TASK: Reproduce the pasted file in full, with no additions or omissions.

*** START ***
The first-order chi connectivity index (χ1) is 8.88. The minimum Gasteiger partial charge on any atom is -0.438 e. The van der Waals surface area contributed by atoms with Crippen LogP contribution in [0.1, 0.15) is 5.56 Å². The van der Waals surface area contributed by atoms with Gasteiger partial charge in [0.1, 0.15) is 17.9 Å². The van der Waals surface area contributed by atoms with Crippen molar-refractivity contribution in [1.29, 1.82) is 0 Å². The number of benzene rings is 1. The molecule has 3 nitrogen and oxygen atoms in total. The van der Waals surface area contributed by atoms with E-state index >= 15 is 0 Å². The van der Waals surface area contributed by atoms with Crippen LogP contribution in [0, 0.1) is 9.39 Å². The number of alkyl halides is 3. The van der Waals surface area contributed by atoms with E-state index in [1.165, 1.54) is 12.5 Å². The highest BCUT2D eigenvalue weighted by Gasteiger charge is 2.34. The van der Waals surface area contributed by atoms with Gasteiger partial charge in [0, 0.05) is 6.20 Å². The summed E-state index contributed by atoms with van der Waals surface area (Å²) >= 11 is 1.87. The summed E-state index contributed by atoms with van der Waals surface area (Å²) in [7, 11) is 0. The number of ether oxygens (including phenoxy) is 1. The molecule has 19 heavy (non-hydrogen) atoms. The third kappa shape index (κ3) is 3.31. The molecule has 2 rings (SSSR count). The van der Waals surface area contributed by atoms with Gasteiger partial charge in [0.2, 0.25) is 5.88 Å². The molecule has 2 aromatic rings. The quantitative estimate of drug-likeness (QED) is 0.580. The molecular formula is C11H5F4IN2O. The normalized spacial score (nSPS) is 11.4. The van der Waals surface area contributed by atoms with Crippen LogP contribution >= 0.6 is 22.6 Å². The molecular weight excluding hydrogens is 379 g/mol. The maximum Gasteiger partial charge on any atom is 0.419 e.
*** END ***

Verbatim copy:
The first-order chi connectivity index (χ1) is 8.88. The minimum Gasteiger partial charge on any atom is -0.438 e. The van der Waals surface area contributed by atoms with Crippen LogP contribution in [0.1, 0.15) is 5.56 Å². The van der Waals surface area contributed by atoms with Gasteiger partial charge in [0.1, 0.15) is 17.9 Å². The van der Waals surface area contributed by atoms with Crippen molar-refractivity contribution in [1.29, 1.82) is 0 Å². The number of benzene rings is 1. The molecule has 3 nitrogen and oxygen atoms in total. The van der Waals surface area contributed by atoms with E-state index >= 15 is 0 Å². The van der Waals surface area contributed by atoms with Crippen LogP contribution in [0, 0.1) is 9.39 Å². The number of alkyl halides is 3. The van der Waals surface area contributed by atoms with E-state index in [1.165, 1.54) is 12.5 Å². The highest BCUT2D eigenvalue weighted by Gasteiger charge is 2.34. The van der Waals surface area contributed by atoms with Gasteiger partial charge in [0, 0.05) is 6.20 Å². The summed E-state index contributed by atoms with van der Waals surface area (Å²) >= 11 is 1.87. The summed E-state index contributed by atoms with van der Waals surface area (Å²) in [7, 11) is 0. The number of ether oxygens (including phenoxy) is 1. The molecule has 19 heavy (non-hydrogen) atoms. The third kappa shape index (κ3) is 3.31. The molecule has 2 rings (SSSR count). The van der Waals surface area contributed by atoms with Gasteiger partial charge in [0.2, 0.25) is 5.88 Å². The molecule has 2 aromatic rings. The quantitative estimate of drug-likeness (QED) is 0.580. The molecular formula is C11H5F4IN2O. The normalized spacial score (nSPS) is 11.4. The van der Waals surface area contributed by atoms with Crippen LogP contribution >= 0.6 is 22.6 Å². The molecular weight excluding hydrogens is 379 g/mol. The maximum Gasteiger partial charge on any atom is 0.419 e.